Literary cleverness

In many ways, Fury is the apotheosis of the weaknesses in Rushdie’s previous work. While the subject matter of his best-known novels is interesting—Midnight’s Children, a rambling tale about the partition of India, and The Satanic Verses his controversial satire of Islam—the material is often lost in complex meandering plots and his highly stylised version of “magic realism”. This genre, which was popularised by Jorge Luis Borges and Gabriel Garcia Marquez, experiments with form and content. It combines realistic portrayals of ordinary events and people with elements of the fantastic and mystical. Distinctions between the tragic and comi,c horrible and ridiculous, and serious and trivial are blurred for dramatic effect.

Some critics claim that Rushdie’s “magic realism” and his tinkering with language and narrative form are groundbreaking and subvert the “linear historiography” of traditional western fiction writing. But Rushdie’s approach is more often than not an exercise in literary experimentation in which stylistic contrivances dominate over character and plot development.

Rushdie has also been praised as a great satirist. But the best satire is animated by a profound understanding of character and society and imbued with a deep-seated revulsion for the social ills depicted. There is little of this in Fury, much less any understanding or concern about the extraordinary growth of social inequality, one of the fundamental factors producing the breakdown in personal and social relations.

Rushdie has veered increasingly to the right in the last decade. No doubt the 1989 fatwa (death sentence) issued by Ayatollah Khomeini’s fundamentalist regime in Iran against him over his writing of The Satanic Verses had a debilitating impact. But instead of trying to understand the political, social and economic factors fueling the rise of religious fundamentalism, he seems to have concluded that the struggle for democratic rights must be ceded to the armies of the major imperialist powers.

Rushdie supported the NATO bombing in Serbia in 1999 and denounced the Austrian poet Peter Handke as a “moron” for opposing the intervention, labelling his stance as “half crazy, half cynical fellow-travelling with evil.”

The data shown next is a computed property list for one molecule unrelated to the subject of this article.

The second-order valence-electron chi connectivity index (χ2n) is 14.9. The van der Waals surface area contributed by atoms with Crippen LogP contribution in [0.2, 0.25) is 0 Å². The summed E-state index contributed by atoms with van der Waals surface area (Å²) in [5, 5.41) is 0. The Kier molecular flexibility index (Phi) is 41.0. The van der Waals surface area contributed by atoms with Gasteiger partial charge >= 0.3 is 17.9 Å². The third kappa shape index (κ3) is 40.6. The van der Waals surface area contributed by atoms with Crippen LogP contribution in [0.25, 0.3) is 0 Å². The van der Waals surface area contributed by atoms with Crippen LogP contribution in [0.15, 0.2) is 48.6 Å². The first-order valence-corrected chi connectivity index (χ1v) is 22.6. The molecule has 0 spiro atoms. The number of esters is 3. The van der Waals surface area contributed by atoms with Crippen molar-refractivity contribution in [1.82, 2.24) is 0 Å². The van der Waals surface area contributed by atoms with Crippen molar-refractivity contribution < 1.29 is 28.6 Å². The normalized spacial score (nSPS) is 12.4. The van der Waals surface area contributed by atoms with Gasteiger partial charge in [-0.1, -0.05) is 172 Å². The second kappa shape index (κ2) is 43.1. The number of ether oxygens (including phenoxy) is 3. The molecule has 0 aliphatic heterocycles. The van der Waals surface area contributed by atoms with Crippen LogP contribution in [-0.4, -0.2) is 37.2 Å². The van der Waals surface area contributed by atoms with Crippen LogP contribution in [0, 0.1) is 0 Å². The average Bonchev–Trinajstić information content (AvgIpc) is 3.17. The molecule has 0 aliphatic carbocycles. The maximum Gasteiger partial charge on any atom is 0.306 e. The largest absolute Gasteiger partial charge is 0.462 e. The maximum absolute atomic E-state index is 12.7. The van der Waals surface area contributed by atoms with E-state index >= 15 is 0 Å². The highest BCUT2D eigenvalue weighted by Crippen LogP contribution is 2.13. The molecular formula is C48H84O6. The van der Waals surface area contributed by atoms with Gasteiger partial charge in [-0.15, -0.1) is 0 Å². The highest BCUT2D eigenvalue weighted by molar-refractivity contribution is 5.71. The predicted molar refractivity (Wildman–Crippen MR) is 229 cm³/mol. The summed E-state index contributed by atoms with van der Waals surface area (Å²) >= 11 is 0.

In the aftermath of the September 11, 2001 terrorist attacks on the US, he posed for a French magazine draped in the Stars and Stripes and, since then, has fulminated in the New York Times and other journals in support of the US military interventions in Afghanistan and Iraq. The US, according to Rushdie, is the “best guarantee” of freedom against “tyranny, bigotry, intolerance, [and] fanaticism”.

This sort of disorientation cannot help but find expression in Rushdie’s work, which studiously avoids exploring issues that are desperately crying out for incisive satire—the Bush administration and its backers in the mass media, academia and the Christian fundamentalist milieu, to take just a few examples. It is also manifested in the lack of compassion or sympathy for the characters in Fury—they are one-dimensional, lifeless literary constructs, manufactured according to Rushdie’s half-baked impressions about contemporary American life.

Professor D.C.R.A. Goonetilleke provides a perceptive description of Rushdie’s general approach in Macmillan’s Modern Novelists Series. Goonetilleke writes: “Rushdie does seem too ready to present his compatriots of yesterday as mindless, illogical, brutal and boorish. There is hardly any attempt to communicate understanding to the reader. The figures are violent, picturesque; their motives cannot be shared; they are not ‘equals’ of the writer or the reader.”

Rushdie has described Fury as “ultra-contemporary, smack up against the daily headlines.” Unfortunately he is right. The book has all the subtlety and depth of a tabloid newspaper headline. Instead of challenging the status quo, Fury simply reinforces it.